The Surrey Fire Service is one of the first departments in Canada to have the ability to provide its citizens with a supply of immediate drinking water in the event of a disruption in potable water distribution, or, worse yet, a complete water-main failure resulting from a natural or man-caused disaster.
In July, the department added three new 2,000 imperial gallon tenders to its fleet featuring the Darley Purifire four-stage integrated water purification system.
The Purifire system uses sediment filters, carbon filters, UV and ozone devices to remove biological and chemical contaminations from fresh water sources, and guarantee the best purification ability and safety to human health. The system – which was added to for an additional $25,000 per truck – is capable of filtering 2,273 litres per hour, or 54,553 litres per day, for a three-truck total of 163,659litres of potable water per day, provided there is a constant supply from a fresh water source. Simply drop the hose into any body of fresh water and flick a switch to activate the purification system.
“This is something we hope we never have to use,” Barnscher said, “but it’s such an inexpensive expenditure over the lifespan of the vehicles.
“All it takes is one incident where there’s a major water-line disruption and our citizens could find themselves in a desperate situation. We will provide on-site water purification, and then pump it out of a hose that’s drinkable, what better method is there than that?”
Surrey fire crews have considered the logistics of water management if the task of creating purified potable water becomes reality; they know that the process used to move the water from the source to the purification tenders will depend on the extent of the disaster. The purification process draws water from the water tank, so the tank must be kept topped up for as long as potable water is required.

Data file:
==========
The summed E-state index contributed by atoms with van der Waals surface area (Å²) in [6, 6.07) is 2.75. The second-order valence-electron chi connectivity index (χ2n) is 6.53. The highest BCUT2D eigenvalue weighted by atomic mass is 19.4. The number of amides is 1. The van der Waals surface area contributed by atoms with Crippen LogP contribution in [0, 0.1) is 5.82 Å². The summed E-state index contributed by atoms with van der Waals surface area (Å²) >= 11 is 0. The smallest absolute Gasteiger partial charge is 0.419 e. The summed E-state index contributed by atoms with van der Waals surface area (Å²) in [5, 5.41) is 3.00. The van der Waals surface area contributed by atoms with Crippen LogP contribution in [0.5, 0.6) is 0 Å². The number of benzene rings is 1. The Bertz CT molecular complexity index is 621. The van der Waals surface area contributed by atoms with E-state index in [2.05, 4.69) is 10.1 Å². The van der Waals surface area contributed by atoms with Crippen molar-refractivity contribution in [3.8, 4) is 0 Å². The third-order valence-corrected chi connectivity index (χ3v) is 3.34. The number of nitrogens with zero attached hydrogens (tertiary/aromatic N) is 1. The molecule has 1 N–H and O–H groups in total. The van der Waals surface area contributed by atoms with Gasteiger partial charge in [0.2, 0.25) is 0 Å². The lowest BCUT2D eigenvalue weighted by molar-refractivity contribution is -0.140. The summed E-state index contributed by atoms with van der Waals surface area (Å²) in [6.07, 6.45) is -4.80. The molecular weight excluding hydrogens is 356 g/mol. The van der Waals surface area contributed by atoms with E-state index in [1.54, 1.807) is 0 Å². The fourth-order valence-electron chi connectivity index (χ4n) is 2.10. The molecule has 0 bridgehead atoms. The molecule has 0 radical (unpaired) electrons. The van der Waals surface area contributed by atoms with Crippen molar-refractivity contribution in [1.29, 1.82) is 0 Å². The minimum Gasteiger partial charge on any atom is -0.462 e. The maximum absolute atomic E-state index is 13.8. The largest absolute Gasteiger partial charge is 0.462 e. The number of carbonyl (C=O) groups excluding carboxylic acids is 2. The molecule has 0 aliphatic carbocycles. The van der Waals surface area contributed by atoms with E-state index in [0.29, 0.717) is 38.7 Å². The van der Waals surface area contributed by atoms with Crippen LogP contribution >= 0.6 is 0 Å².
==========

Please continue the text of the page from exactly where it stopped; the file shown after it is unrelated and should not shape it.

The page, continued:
Access to the water source could be a challenge. Portable water pumps, 3,048 metres (10,000 feet) of 100-millimetre (four-inch) Stortz hose, fire trucks, and water-purification capability are tools potentially needed to produce potable water in a post-disaster scenario.
Ideally, the tenders that are equipped with the water-purification systems would position themselves next to the water source; however, it is more likely that other fire trucks with tanks will shuttle the water to the purifying apparatus in order to provide purified water to publicly accessible positions throughout the city. While Surrey’s tenders are equipped to draft through their main water pump, we anticipate that portable gas-powered pumps will be used to transfer the water from the various water sources to the tank, where it will then be transported to the tenders by trucks or Stortz hose.
There are many aspects to consider in preparation for a natural disaster; the ability to make potable water for the Surrey citizens is just one component of the big picture. Potable-water producing fire trucks give the Surrey Fire Service a powerful tool to assist people in the event of a natural disaster. It is in everyone’s best interest to be prepared.
Acting Capt. Dave Baird has worked in the suppression division of the Surrey Fire Service for more than 21 years. He also instructs for the Justice Institute of BC. In 2012 and 2013 he was a committee member for the validation of the IFSTA Aerial Operators Handbook. He can be reached at DCBaird@surrey.ca